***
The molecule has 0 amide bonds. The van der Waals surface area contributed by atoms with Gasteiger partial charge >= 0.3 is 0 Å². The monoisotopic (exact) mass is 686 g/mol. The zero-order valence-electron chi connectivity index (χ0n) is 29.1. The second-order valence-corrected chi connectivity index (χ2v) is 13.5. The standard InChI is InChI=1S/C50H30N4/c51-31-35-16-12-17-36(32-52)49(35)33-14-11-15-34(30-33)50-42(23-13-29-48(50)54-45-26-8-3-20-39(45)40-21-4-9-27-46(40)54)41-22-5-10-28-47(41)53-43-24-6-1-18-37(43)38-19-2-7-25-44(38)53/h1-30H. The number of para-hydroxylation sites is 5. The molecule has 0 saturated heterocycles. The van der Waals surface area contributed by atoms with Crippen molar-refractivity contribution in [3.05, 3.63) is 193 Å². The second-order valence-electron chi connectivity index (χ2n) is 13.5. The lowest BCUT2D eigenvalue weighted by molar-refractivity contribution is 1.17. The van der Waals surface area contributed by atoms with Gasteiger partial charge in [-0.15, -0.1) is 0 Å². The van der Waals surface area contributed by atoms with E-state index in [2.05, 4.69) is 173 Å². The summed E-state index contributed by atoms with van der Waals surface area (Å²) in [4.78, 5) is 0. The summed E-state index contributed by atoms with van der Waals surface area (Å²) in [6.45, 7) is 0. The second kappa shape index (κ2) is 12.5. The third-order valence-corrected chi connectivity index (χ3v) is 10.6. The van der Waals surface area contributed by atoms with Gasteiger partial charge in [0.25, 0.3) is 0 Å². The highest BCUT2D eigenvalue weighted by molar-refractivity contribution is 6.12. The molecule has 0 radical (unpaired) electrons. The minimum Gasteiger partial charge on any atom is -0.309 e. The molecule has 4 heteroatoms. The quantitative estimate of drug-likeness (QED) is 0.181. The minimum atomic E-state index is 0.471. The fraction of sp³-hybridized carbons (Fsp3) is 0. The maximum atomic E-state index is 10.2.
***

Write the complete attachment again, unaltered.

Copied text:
The molecule has 0 amide bonds. The van der Waals surface area contributed by atoms with Gasteiger partial charge >= 0.3 is 0 Å². The monoisotopic (exact) mass is 686 g/mol. The zero-order valence-electron chi connectivity index (χ0n) is 29.1. The second-order valence-corrected chi connectivity index (χ2v) is 13.5. The standard InChI is InChI=1S/C50H30N4/c51-31-35-16-12-17-36(32-52)49(35)33-14-11-15-34(30-33)50-42(23-13-29-48(50)54-45-26-8-3-20-39(45)40-21-4-9-27-46(40)54)41-22-5-10-28-47(41)53-43-24-6-1-18-37(43)38-19-2-7-25-44(38)53/h1-30H. The number of para-hydroxylation sites is 5. The molecule has 0 saturated heterocycles. The van der Waals surface area contributed by atoms with Crippen molar-refractivity contribution in [3.05, 3.63) is 193 Å². The second-order valence-electron chi connectivity index (χ2n) is 13.5. The lowest BCUT2D eigenvalue weighted by molar-refractivity contribution is 1.17. The van der Waals surface area contributed by atoms with Gasteiger partial charge in [-0.15, -0.1) is 0 Å². The van der Waals surface area contributed by atoms with E-state index in [2.05, 4.69) is 173 Å². The summed E-state index contributed by atoms with van der Waals surface area (Å²) in [4.78, 5) is 0. The summed E-state index contributed by atoms with van der Waals surface area (Å²) in [6.45, 7) is 0. The second kappa shape index (κ2) is 12.5. The third-order valence-corrected chi connectivity index (χ3v) is 10.6. The van der Waals surface area contributed by atoms with Gasteiger partial charge in [0.25, 0.3) is 0 Å². The highest BCUT2D eigenvalue weighted by molar-refractivity contribution is 6.12. The molecule has 0 radical (unpaired) electrons. The minimum Gasteiger partial charge on any atom is -0.309 e. The molecule has 4 heteroatoms. The quantitative estimate of drug-likeness (QED) is 0.181. The minimum atomic E-state index is 0.471. The fraction of sp³-hybridized carbons (Fsp3) is 0. The maximum atomic E-state index is 10.2.